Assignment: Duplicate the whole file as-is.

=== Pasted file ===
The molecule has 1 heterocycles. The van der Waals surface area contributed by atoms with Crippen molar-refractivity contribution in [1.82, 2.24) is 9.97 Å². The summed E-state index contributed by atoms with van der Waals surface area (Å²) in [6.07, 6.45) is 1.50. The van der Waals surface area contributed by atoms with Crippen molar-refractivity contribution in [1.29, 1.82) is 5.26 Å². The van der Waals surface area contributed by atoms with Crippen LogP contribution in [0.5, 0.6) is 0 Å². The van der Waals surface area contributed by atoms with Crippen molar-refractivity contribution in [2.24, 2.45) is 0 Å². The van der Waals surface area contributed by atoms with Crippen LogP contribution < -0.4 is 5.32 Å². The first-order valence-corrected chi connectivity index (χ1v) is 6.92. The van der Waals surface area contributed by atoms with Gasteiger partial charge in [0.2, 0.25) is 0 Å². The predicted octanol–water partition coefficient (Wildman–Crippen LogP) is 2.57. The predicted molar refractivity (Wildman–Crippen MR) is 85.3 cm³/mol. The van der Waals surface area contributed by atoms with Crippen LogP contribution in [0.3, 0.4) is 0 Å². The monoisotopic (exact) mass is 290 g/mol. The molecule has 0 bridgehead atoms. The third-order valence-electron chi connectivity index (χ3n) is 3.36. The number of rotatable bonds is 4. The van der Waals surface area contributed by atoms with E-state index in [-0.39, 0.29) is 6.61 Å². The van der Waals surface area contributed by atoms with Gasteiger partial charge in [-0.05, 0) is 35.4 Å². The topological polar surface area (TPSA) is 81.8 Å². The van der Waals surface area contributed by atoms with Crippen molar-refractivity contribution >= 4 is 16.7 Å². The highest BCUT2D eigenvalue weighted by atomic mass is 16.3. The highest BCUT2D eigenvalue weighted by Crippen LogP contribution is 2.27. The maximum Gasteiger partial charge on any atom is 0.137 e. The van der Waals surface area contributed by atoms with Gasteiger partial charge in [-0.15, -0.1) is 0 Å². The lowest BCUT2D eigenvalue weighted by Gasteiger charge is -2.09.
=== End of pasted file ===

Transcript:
The molecule has 1 heterocycles. The van der Waals surface area contributed by atoms with Crippen molar-refractivity contribution in [1.82, 2.24) is 9.97 Å². The summed E-state index contributed by atoms with van der Waals surface area (Å²) in [6.07, 6.45) is 1.50. The van der Waals surface area contributed by atoms with Crippen molar-refractivity contribution in [1.29, 1.82) is 5.26 Å². The van der Waals surface area contributed by atoms with Crippen LogP contribution in [0.5, 0.6) is 0 Å². The van der Waals surface area contributed by atoms with Crippen molar-refractivity contribution in [2.24, 2.45) is 0 Å². The van der Waals surface area contributed by atoms with Crippen LogP contribution < -0.4 is 5.32 Å². The first-order valence-corrected chi connectivity index (χ1v) is 6.92. The van der Waals surface area contributed by atoms with Gasteiger partial charge in [0.2, 0.25) is 0 Å². The predicted octanol–water partition coefficient (Wildman–Crippen LogP) is 2.57. The predicted molar refractivity (Wildman–Crippen MR) is 85.3 cm³/mol. The van der Waals surface area contributed by atoms with Crippen LogP contribution in [0.3, 0.4) is 0 Å². The monoisotopic (exact) mass is 290 g/mol. The molecule has 0 bridgehead atoms. The third-order valence-electron chi connectivity index (χ3n) is 3.36. The number of rotatable bonds is 4. The van der Waals surface area contributed by atoms with E-state index in [-0.39, 0.29) is 6.61 Å². The van der Waals surface area contributed by atoms with Gasteiger partial charge in [-0.05, 0) is 35.4 Å². The topological polar surface area (TPSA) is 81.8 Å². The van der Waals surface area contributed by atoms with Crippen molar-refractivity contribution >= 4 is 16.7 Å². The highest BCUT2D eigenvalue weighted by atomic mass is 16.3. The highest BCUT2D eigenvalue weighted by Crippen LogP contribution is 2.27. The maximum Gasteiger partial charge on any atom is 0.137 e. The van der Waals surface area contributed by atoms with Gasteiger partial charge in [-0.15, -0.1) is 0 Å². The lowest BCUT2D eigenvalue weighted by Gasteiger charge is -2.09.